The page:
Ask the Herbalist: Prevent Lifestyle Illnesses

Our experts share strategies to boost heart health and prevent diabetes with herbs.

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Looking to improve your overall health and ward off future problems? Turn to herbs! Ginkgo can increase the flow of blood to the heart; green tea contains powerful antioxidants; the nutrient-packed leaves of dandelion are tasty in a salad; and cranberries can prevent blood sugar problems.

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Q. My father died of an aneurysm of the heart and my mother was diabetic. Which herbs will help prevent these conditions in my life?

J. P., Brussels, Belgium

A. Keville responds: I admire people who look to preventive medicine. To ward off both conditions, avoid eating too much fat and flavor your food with heart-healthy garlic (Allium sativum). For diabetes, keep your blood sugar stable. One way to keep it stable is by avoiding sugars of any kind and also refined carbohydrates, which quickly break down into sugar in the body. Many foods, such as green beans and onions, are blood sugar regulators. Try sweetening your food with stevia (Stevia rebaudiana). Full-strength stevia carries a bitter taste, but you can usually replace at least half of another sweetener with stevia. The trace mineral chromium is another blood sugar regulator.

A good herb for the heart and circulation is eleuthero (Eleutherococcus senticosus), which also helps maintain blood sugar levels. Various studies have shown that hawthorn (Crataegus spp.), ginkgo (Ginkgo biloba) and reishi mushroom (Ganoderma lucidum) increase the flow of blood to the heart, lessen its demand for oxygen and increase the breath. Assuming you aren’t on any standard medications, you can take a formula like this in any form you wish as a heart tonic. My nonherbal suggestion is to get plenty of aerobic exercise to build your heart and regulate your blood sugar. Doctors and natural practitioners alike agree that it’s best for everyone to maintain a healthy weight, but especially when there is diabetes or heart disease in your family.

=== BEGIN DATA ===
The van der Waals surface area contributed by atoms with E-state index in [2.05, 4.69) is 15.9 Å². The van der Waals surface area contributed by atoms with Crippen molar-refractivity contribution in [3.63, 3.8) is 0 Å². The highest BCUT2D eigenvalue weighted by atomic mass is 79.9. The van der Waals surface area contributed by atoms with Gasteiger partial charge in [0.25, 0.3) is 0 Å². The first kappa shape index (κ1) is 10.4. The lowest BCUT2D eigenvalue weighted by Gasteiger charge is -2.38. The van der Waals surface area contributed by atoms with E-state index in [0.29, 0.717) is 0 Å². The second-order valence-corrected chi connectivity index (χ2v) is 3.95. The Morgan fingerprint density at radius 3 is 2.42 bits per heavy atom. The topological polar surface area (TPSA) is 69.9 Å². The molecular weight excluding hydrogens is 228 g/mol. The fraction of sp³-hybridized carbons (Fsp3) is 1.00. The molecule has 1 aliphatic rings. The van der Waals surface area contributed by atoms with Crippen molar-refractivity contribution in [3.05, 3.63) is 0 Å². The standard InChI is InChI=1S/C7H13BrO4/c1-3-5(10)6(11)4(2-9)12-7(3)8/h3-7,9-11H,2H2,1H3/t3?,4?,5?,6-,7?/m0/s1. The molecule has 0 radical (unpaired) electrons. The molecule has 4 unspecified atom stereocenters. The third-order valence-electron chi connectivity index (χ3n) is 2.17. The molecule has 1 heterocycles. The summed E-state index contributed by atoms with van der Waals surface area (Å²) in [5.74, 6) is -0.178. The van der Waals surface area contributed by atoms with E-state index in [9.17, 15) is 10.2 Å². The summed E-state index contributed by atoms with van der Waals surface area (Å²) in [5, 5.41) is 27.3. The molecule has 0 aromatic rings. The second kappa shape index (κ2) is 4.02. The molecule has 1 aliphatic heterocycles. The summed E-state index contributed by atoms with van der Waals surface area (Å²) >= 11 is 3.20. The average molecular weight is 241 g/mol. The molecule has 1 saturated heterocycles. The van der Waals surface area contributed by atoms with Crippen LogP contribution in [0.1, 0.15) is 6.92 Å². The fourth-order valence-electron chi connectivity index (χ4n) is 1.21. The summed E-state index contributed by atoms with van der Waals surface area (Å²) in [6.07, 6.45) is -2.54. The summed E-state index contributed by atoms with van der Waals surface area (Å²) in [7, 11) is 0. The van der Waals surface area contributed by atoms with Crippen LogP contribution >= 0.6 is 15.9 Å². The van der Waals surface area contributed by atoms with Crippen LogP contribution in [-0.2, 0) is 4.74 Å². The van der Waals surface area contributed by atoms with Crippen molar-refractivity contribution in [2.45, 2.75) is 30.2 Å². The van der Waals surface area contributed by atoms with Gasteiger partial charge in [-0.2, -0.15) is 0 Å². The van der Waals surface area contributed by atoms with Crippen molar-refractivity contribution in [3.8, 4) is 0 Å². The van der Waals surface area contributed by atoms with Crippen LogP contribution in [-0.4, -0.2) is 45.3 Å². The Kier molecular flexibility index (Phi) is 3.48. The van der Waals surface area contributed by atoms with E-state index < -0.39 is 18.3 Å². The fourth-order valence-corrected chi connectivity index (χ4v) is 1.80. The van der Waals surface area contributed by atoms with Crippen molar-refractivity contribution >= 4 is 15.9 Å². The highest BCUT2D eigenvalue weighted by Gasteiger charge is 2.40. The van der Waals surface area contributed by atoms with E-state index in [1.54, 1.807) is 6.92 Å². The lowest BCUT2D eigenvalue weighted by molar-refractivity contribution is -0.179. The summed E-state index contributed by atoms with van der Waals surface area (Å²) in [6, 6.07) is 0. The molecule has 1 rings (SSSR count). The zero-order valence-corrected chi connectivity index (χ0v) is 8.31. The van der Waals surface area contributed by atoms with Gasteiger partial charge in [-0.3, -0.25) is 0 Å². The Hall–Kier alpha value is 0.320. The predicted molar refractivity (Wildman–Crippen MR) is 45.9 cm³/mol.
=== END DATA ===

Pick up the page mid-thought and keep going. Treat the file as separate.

Khalsa responds: Heart disease and diabetes are closely related, so some basic health-building tips are in order. The main thing people in cultures with traditional healing systems do differently is the daily, lifelong use of stamina-enhancing tonic medicines. Examples of these tonic herbs include American ginseng (Panax quinquefolius) and ashwaganda (Withania somnifera).

Many mild, safe herbs benefit blood sugar and aid diabetes prevention. The bulbs of onion and garlic balance blood sugar and help by regulating blood pressure, cholesterol and clot formation.

Green tea (Camellia sinensis) contains the powerful antioxidants catechin and epicatechin that have been shown to help prevent diabetes. This tea can be consumed daily, or is available in a decaffeinated extract as a dietary supplement. Bitter herbs, long a favorite of European herbalists, are widely respected around the world for blood sugar control. Examples of bitters are dandelion (Taraxacum officinale), gentian (Gentiana lutea) and turmeric (Curcuma longa).

Because diet is the factor over which we have the most control, food can be of great benefit for preventing blood sugar problems. The blueberry family (blueberry, huckleberry, bilberry and cranberry) looks very good in this regard. Okra is an Ayurvedic remedy for balancing blood sugar. Many American patients who try this food have success with the juice of okra pods added to their diet. Okra is delicious as a steamed vegetable also. Dandelion greens have been quite successful for many diabetics. Fresh dandelion greens are tasty in a salad.
Other foods and spices helpful for balancing blood sugar include cinnamon, nutmeg, bay leaf, cashew, celery, cayenne, ginger, coriander seed, lettuce, cabbage, turnip, papaya, Jerusalem artichoke, millet, oats, barley and buckwheat.

To keep the heart healthy, I like the famed Ayurvedic heart herb arjuna (Terminalia arjuna)—drink it regularly as a tea. Ayurvedic physicians use this herb for a variety of cardiovascular conditions—it is a cardiac “tonic.” Arjuna seems to improve cardiac muscle function and the heart’s pumping activity. Hawthorn has similar properties.  


editor@herb

Kathi Keville is director of the American Herb Association (www.ahaherb.com) and author of 11 herb and aromatherapy books, including Aromatherapy: A Complete Guide to the Healing Art (Crossing Press, 2009). 

Karta Purkh Singh Khalsa has more than 25 years of experience with medicinal herbs. He is a licensed dietitian/nutritionist, massage therapist and board member of the American Herbalists Guild.